According to Dr. Beaulieu, the economic evidence suggests that Manitoba has a strong, growing, stable economy. There is no financial crisis; there is no dire need. While there is a budget deficit that should be managed, Dr. Beaulieu did not see anything that indicated that extreme measures were necessary.
And he would characterize the Public Services Sustainability Act as an extreme measure. Why? Because it is harsh (hard on public sector employees), and because there are other more moderate and prudent ways of reducing the deficit. Steering a government’s economy is like steering a ship. You don’t want to try to stop on a dime. You take slow, well-thought out, small corrective actions in sequence so that you gradually get there.
You can cut expenditures and you can increase revenue or both, but whatever you choose, those choices should be balanced and implemented in a moderate and timely fashion.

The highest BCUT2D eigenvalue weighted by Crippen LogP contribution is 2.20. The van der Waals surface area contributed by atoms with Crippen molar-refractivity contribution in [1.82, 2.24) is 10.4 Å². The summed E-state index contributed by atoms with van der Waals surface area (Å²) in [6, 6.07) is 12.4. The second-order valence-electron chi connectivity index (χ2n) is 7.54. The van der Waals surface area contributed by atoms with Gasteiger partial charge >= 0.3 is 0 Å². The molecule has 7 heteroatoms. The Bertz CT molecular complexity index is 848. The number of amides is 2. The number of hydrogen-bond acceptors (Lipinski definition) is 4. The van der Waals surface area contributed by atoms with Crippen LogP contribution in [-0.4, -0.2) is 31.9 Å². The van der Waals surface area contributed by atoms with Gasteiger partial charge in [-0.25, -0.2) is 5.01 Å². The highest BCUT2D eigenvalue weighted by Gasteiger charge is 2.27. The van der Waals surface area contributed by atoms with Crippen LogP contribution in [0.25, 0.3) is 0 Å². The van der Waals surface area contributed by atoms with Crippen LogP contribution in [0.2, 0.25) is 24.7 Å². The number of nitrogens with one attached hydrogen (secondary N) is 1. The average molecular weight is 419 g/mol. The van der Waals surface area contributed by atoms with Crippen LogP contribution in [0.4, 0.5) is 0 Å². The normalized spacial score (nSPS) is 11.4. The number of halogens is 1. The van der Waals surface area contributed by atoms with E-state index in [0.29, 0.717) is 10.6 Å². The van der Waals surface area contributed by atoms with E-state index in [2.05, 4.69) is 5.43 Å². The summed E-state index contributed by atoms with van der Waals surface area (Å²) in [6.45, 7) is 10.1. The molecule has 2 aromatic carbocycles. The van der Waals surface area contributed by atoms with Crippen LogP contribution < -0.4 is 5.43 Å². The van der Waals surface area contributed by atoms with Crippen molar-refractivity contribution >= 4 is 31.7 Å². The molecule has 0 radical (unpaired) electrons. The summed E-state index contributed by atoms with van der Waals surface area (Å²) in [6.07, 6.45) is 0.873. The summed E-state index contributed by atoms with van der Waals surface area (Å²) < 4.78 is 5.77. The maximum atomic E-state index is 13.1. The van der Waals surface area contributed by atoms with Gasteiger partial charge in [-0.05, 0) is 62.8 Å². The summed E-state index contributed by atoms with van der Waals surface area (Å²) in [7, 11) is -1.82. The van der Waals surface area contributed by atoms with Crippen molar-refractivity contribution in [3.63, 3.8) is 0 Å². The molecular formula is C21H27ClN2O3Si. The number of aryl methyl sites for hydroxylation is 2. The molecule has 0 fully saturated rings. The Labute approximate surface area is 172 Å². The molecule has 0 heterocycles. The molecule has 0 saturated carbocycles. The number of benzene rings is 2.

Dr. Beaulieu acknowledges that there are always political issues that may intrude on the process, but says that even so, political choices should be made by looking at the economic options, and selecting the best (most economically sound) course of action.
It is true, of course, that deficits aren’t good and fiscal responsibility requires that you take steps to manage them. But you don’t have to engage in harsh cuts in order to do so. For example, Quebec went from a deficit of $695 million in 2017, and by 2019, they were in a significant surplus. Dr. Beaulieu says that they did this through textbook ways of managing the deficit – cautious and measured actions.
While Dr. Beaulieu agrees with Dr. Di Matteo that you do not want to keep running deficits and therefore adding to your debt (this makes people like the IMF nervous), he points out that you don’t have to do it through legislated wage freezes. You can raise taxes, and reduce other expenditures, which is exactly what the Government of Canada did when they reduced the Debt to GDP ratio from 62% in 1997 to 37% in 2004. (Hey, I remember that. Thank you Paul Martin.)